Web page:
Decisions of the Administrative Review Board
August 2011

  • Ferguson v. New Prime, Inc. , ARB No. 10-075, ALJ No. 2009-STA-47 (ARB Aug. 31, 2011)
    Final Decision and Order of Remand PDF | HTM
    Summary :

    [STAA Digest IX B 2 b ii]

    In Ferguson v. New Prime, Inc. , ARB No. 10-075, ALJ No. 2009-STA-47 (ARB Aug. 31, 2011), the Complainant's line haul employment for the Respondent included an arrangement where the Complainant leased a truck from the Respondent. A weekly rental payment and the truck's operating expenses were deducted from pay. The Complainant had a negative balance for her entire 16 weeks of employment. The ARB affirmed the ALJ's findings that the Complainant had been terminated in violation of the STAA whistleblower provision. The ALJ based the back pay award on the amount company drivers were paid per mile, deducting out the amount the Complainant had in arrears for deductions and advances. The ARB remanded for further proceedings because the ALJ had not explained the basis for his back pay determination. The ARB wrote:

       While the Board has held that a formula for computing back pay keyed to the earnings of a representative employee may give a reasonable approximation of what a complainant would have earned but for the discrimination, Reed v. National Minerals Corp. , No 1991-STA-034 (Sec'y July 24, 1992), the ALJ did not explain the reason for choosing a company driver's wages to calculate the amount of the back pay award, rather than a leased driver. The Administrative Procedure Act (APA) requires that decisions rendered on the record provide the "findings and conclusions, and the basis therefor, on all the material issues of fact, law or discretion presented on the record . . . ." 5 U.S.C.A. § 557(c)(3)(A) (West 1996); see Lockert v. Sec'y of Labor , 867 F.2d 513, 517 (9th Cir. 1989) (arising under Energy Reorganization Act, 42 U.S.C. § 5851 (1988)). Consistent with the mandate of Section 557(c)(3)(A), the ALJ's findings of fact must provide an explanation for the resolution of conflicts in the evidence and must reflect proper consideration of evidence that could support contrary findings. See NLRB v. Cutting, Inc. , 701 F.2d 659, 667 (7th Cir. 1983); see also 29 C.F.R. § 18.57(b)(2010) (summarizing contents of ALJ decisions). As the ALJ did not provide a rationale for his determination of the amount due for back pay, we vacate the ALJ's finding that Ferguson would have earned an average of $509.70 per week had New Prime not discriminated against her, and remand the issue of the amount of back pay to which Ferguson is entitled for reconsideration based upon further findings and explanation.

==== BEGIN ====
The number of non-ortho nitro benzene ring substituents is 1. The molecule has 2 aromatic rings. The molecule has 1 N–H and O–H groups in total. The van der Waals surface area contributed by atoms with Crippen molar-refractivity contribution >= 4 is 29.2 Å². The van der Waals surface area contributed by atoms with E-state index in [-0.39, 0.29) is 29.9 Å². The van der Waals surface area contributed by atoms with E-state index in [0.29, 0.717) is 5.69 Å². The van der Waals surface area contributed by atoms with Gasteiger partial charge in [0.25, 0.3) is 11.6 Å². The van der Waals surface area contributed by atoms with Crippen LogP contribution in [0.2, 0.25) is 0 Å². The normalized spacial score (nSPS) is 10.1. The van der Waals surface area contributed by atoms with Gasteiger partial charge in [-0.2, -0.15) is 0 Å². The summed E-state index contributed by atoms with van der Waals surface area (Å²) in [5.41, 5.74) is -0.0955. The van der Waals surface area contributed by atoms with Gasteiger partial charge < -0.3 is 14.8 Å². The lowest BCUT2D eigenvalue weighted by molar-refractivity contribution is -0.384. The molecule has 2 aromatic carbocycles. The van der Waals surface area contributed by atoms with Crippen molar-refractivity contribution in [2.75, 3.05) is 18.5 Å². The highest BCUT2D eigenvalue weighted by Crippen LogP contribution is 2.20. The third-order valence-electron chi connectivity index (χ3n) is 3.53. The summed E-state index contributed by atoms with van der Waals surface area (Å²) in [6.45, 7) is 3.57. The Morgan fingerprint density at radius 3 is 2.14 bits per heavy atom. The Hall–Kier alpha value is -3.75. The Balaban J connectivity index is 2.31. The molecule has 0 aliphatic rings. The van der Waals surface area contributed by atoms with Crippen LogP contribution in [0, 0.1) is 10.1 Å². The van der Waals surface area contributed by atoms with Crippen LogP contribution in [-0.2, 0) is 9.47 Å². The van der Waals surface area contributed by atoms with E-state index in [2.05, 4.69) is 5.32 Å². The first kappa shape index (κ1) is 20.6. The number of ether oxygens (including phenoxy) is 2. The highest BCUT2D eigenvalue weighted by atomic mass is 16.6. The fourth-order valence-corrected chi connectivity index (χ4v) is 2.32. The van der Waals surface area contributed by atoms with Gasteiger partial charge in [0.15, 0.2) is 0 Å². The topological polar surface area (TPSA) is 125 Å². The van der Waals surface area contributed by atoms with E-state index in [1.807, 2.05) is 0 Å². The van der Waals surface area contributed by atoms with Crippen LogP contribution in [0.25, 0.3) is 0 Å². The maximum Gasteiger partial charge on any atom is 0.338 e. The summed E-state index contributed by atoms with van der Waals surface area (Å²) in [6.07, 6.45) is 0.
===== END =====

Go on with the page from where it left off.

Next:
USDOL/OALJ Reporter at 7.

    [STAA Digest IX B 3 e]